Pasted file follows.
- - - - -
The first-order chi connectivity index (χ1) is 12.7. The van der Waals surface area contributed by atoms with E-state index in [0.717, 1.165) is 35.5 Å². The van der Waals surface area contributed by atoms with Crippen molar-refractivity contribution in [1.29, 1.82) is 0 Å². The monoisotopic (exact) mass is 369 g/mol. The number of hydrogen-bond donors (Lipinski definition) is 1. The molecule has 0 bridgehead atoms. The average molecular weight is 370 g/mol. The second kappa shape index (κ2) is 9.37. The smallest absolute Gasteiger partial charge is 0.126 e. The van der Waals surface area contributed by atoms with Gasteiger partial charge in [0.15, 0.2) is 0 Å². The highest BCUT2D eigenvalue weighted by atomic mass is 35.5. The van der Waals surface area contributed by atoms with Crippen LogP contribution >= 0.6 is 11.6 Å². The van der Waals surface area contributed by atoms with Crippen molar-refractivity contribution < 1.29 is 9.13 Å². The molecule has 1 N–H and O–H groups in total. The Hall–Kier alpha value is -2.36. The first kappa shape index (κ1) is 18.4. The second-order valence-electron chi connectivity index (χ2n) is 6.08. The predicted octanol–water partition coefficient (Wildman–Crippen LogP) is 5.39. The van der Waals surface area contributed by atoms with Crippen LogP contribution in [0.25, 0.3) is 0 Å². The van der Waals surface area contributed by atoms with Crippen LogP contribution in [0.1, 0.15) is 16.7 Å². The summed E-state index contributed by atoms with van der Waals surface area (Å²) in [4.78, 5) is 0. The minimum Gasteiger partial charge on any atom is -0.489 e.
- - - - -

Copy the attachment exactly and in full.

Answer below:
The first-order chi connectivity index (χ1) is 12.7. The van der Waals surface area contributed by atoms with E-state index in [0.717, 1.165) is 35.5 Å². The van der Waals surface area contributed by atoms with Crippen molar-refractivity contribution in [1.29, 1.82) is 0 Å². The monoisotopic (exact) mass is 369 g/mol. The number of hydrogen-bond donors (Lipinski definition) is 1. The molecule has 0 bridgehead atoms. The average molecular weight is 370 g/mol. The second kappa shape index (κ2) is 9.37. The smallest absolute Gasteiger partial charge is 0.126 e. The van der Waals surface area contributed by atoms with Gasteiger partial charge in [0.15, 0.2) is 0 Å². The highest BCUT2D eigenvalue weighted by atomic mass is 35.5. The van der Waals surface area contributed by atoms with Crippen LogP contribution >= 0.6 is 11.6 Å². The van der Waals surface area contributed by atoms with Crippen molar-refractivity contribution < 1.29 is 9.13 Å². The molecule has 1 N–H and O–H groups in total. The Hall–Kier alpha value is -2.36. The first kappa shape index (κ1) is 18.4. The second-order valence-electron chi connectivity index (χ2n) is 6.08. The predicted octanol–water partition coefficient (Wildman–Crippen LogP) is 5.39. The van der Waals surface area contributed by atoms with Crippen LogP contribution in [0.25, 0.3) is 0 Å². The van der Waals surface area contributed by atoms with Crippen LogP contribution in [0.1, 0.15) is 16.7 Å². The summed E-state index contributed by atoms with van der Waals surface area (Å²) in [4.78, 5) is 0. The minimum Gasteiger partial charge on any atom is -0.489 e.